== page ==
It found a cult following on DVD before the streaming hype hit full volume, and in 2013, creator Rob Thomas, star Kristen Bell, and others banded together to launch a Kicksarter campaign to follow it up with a feature film. That campaign raised $5.7 million compared to its target of $2 million and was, at the time, one of the most successful Kickstarters yet.
On Wednesday, Wyoming's Land Quality Advisory Board voted to limit so-called "self-bonding" in the state, a practice that allows coal and other mining companies to avoid putting up any collateral to reclaim land when the company is done with the mine. The new proposed rules will go through a public comment period and then need to be signed by the governor of the state to take effect, according to the Casper Star-Tribune.
The board's passage of the proposed rules is somewhat surprising in a coal-heavy state, because it could potentially raise the cost of coal mining in Wyoming for some companies. However, there is political support for more stringent environmental rules after a number of coal companies filed for bankruptcy in recent years. Although no companies ended up abandoning mine cleanup to the state, the specter of hundreds of millions of dollars of cleanup in the event of another coal downturn has left regulators eager to limit how much damage the state could be on the hook for. The five-person advisory board voted 4-1 in favor of limiting self-bonding. The board member who voted against limits to self-bonding works for Peabody Energy, a major coal producer in the state.
The limits wouldn't do away with self-bonding in Wyoming. Instead, to qualify for self-bonding, a coal company would have to have a strong credit-rating and would be expected to run the mine for at least five more years. The Star-Tribune notes that credit ratings for coal firms also factor in the health of the market, so the state of Wyoming wouldn't have to independently evaluate the larger economic risks to a mine going under.
After skipping his flight back to the US in the wake of accusations of sexual assault against a minor, Defense Distributed founder Cody Wilson attempted to rent an apartment in Taipei this week, according to United Daily News (Chinese, Google Translate), a Chinese-language media outlet based in Taiwan.
That article indicates that Wilson appears to have initially passed himself off as an American student living in the city. But after Wilson seemed to have secured an apartment by making an initial down payment, the rental agency reportedly recognized him and called the authorities. UDN writes that area police and Taiwan's Criminal Investigation Bureau are now trying to again locate Wilson.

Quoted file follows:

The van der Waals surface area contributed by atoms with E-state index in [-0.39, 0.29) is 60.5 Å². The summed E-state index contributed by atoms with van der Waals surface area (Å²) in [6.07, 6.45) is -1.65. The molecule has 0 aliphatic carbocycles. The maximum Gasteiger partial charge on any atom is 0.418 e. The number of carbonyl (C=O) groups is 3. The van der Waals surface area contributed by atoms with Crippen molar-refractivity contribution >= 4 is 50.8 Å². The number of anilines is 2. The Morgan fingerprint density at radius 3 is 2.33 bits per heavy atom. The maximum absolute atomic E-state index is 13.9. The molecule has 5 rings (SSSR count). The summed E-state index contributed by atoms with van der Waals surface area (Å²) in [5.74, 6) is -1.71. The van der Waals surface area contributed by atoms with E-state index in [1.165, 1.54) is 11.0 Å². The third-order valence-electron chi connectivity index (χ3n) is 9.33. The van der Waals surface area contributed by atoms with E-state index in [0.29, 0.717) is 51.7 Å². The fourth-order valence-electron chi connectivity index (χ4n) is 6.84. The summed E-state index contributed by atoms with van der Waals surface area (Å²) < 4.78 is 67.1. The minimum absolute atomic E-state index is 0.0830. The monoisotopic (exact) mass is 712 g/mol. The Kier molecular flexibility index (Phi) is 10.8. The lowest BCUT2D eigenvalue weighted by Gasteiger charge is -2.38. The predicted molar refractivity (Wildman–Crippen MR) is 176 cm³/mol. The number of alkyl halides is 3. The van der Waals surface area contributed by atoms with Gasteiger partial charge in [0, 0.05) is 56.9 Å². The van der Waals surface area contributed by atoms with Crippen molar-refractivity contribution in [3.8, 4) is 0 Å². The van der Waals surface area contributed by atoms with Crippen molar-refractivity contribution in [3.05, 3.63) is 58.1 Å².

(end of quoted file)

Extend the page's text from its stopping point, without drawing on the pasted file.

On Wednesday, police in Austin, Texas, first announced that they had a warrant out for the arrest of the 3D-printed gun pioneer on that allegation of sexual assault of an underage girl. At a press conference later that afternoon, the Austin Police Department revealed that Wilson’s last known location was Taiwan and that the department was not sure whether Wilson had gone to Taiwan on legitimate business or whether he was expressly trying to flee the United States.
Shortly after Hurricane Harvey unleashed its flooding on Houston, we wrote about a remarkable observation shared by a scientist on Twitter: the weight of all that floodwater had measurably depressed the Earth’s crust. This week, a more detailed study of that observation was published in the journal Science Advances.
A team of researchers led by Chris Milliner of NASA’s Jet Propulsion Laboratory extended its analysis to the weeks after the hurricane and found that the network of sensitive GPS sensors could actually track the volume of floodwater as it receded.
While bedrock is commonly considered representative of concepts like “firm” and “unmovable,” it has some compressibility when the forces are big enough. This “elastic” behavior explains how the land surface around Houston could sag slightly under the weight of Harvey’s prodigious rainfall.
The US Air Force has revealed that an MQ-9 Reaper uncrewed aircraft successfully shot down a smaller drone with a heat-seeking air-to-air missile in a test last November. The details, provided by Col. Julian Cheater, commander of the 432nd Wing, came in an interview with Military.com at the Air Force Association's Air, Space, and Cyber Conference in Washington, DC, yesterday.
The Air Force's Air Combat Command has been exploring ways to arm the MQ-9 with air-to-air weapons since 2003. That was when the Air Force was preparing to issue a contract to General Atomics for the uncrewed aircraft, which was known at the time as the Predator-B. Much of the problem has been that the MQ-9, which is flown over a satellite communications link by Air Force operators, lacks the kind of sensors a fighter aircraft would use to track and target other aircraft. Its Lynx multimode radar is a synthetic aperture radar intended for tracking surface targets on land and sea and for providing ground imaging—but not for searching for other aircraft. Its other sensors (other than navigational cameras) were intended for tracking things below as well. And the MQ-9 lacks the sort of electronic-warfare sensors and countermeasures of crewed combat aircraft.
However, the Reaper's Multispectral Targeting System (MTS) has proven to be usable for tracking some types of flying targets. In 2016, the latest version of MTS, the MTS-C, successfully tracked missile launches in a test conducted by the Missile Defense Agency. The MTS-C added long-wave infrared to the short and medium infrared wavelength sensors used in previous versions, allowing the sensor to track "cold body" objects.